Is it worth engaging with the arguments of someone of whom you do not have an especially high opinion? That depends. If it's just about influencing her (the person in question), maybe not. But if it's about the argument itself and the influence it might have with others, then it could be worth doing.
In a letter in today's Guardian Jenny Tonge responds to a column by Jonathan Freedland in which he wondered at the lack of protest about the Assad regime's brutality and its tens of thousands of victims, particularly from political quarters always quick to condemn Israel when it kills Palestinians. Tonge's response (scroll down) is of the we-expect-more-of-Israel variety:
Jonathan Freedland makes the usual plea "why condemn Israel?". Israel claims to be a western-style democracy that respects human rights and international law. The US and the EU, as well as our own country, have social, academic, cultural and trade links with Israel, and many of us have friends or colleagues in Israel. To many UK citizens, it is their home too. Israel drove the Palestinians from their homeland and livelihoods in 1948 and for 45 years Israel has occupied the West Bank. The treatment of the Palestinians is brutal and humiliating, as I have witnessed. We are right to condemn Israel for its actions. We are right to demand a higher standard of behaviour from Israel than from Arab states that are only now struggling to achieve political change. I have been to Syria. Does Mr Freedland really want Israel to be judged by the same standards by which we judge Syria?
Apart from the fact that Tonge misconstrues the column she's responding to - the point of which was not to object to appropriate condemnation of Israel but to query the lack of condemnation of Syria from many who condemn Israel regularly and vociferously - Tonge's is a very bad argument. Knowing her track record in Israel-related matters, I wouldn't bother if this were just about her. But the argument for higher standards from some countries than from others is one you hear frequently, and so it is worth emphasizing just what it licenses: in the present case, widespread murder and torture, no less. For the higher standards being demanded by Tonge and those who think similarly concern, not the way in which one is to hold one's tea cup on posh occasions or how properly to address religious and other dignitaries, but rather whether or not it's OK to arrest and torture children, massacre civilians, savagely repress political protest, and so forth. There are not standards in such matters that are lower but still acceptable from some sorts of people or states but not from other sorts of people or states. This is because there are universally binding standards, embodied in internationally agreed codes.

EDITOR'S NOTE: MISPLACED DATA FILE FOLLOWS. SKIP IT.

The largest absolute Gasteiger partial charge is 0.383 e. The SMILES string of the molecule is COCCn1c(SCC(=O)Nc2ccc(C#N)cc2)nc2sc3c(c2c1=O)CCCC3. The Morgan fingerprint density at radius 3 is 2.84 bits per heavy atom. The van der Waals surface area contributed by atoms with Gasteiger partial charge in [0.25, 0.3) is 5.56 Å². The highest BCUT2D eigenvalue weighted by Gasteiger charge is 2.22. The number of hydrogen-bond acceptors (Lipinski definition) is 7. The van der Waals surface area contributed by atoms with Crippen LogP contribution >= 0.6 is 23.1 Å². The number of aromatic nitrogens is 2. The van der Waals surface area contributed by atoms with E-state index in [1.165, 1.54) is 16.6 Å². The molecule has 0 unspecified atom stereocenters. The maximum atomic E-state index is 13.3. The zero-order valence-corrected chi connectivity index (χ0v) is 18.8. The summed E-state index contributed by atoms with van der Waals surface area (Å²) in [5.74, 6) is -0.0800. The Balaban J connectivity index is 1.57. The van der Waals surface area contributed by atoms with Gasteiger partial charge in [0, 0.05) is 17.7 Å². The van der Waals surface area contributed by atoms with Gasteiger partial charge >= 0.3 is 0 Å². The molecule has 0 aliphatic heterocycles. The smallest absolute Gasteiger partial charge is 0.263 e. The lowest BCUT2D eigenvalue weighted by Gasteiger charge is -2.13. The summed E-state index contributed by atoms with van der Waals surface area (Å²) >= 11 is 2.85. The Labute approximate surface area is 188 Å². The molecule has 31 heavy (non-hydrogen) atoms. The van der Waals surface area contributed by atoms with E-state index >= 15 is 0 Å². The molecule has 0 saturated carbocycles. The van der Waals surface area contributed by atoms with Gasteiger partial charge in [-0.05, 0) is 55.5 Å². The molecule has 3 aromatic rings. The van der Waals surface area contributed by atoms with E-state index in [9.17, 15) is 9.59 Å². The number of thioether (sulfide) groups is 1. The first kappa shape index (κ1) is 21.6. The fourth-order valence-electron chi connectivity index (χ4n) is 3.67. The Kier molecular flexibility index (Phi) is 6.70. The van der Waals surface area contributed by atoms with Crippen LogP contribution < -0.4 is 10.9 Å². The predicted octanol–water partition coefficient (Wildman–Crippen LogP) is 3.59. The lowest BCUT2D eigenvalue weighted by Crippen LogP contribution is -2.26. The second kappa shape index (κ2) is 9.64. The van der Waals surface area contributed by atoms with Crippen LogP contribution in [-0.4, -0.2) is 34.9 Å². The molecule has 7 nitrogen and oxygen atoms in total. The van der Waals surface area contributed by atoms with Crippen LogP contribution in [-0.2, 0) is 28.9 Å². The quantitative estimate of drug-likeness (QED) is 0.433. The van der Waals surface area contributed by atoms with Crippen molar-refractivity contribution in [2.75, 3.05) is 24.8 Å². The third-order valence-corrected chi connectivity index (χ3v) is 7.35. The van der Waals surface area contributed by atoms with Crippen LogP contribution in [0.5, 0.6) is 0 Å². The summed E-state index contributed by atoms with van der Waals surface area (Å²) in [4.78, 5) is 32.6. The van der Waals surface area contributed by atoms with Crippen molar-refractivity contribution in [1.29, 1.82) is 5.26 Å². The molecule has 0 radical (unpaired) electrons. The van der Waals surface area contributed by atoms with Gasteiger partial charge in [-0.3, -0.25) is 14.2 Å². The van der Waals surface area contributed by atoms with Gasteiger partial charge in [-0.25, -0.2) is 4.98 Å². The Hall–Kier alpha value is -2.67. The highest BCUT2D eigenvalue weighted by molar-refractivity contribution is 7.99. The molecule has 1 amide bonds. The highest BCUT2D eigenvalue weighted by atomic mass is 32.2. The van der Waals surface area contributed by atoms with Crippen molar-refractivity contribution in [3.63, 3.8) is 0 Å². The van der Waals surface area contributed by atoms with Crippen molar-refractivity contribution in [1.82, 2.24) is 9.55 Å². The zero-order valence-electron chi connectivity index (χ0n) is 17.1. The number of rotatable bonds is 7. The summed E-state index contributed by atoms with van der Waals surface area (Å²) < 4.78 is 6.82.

The talk of expecting higher standards in this context is just a way of condoning the atrocities perpetrated by some regimes while acts of lesser gravity by democratic states are given the full condemnatory treatment. And that is how it is in this instance. Tonge speaks of 'Arab states that are only now struggling to achieve political change'. So that's what the Syrian regime is up to, is it? Poor old Assad - just give him a little time to catch up.
Human rights standards apply universally, to democratic polities and tyrannical regimes alike. Just as an argument can matter even when the person making it may not be open to having her mind changed, so a binding moral standard is to be insisted upon even when - indeed especially when - some particular regime has gone beyond all civilized constraints.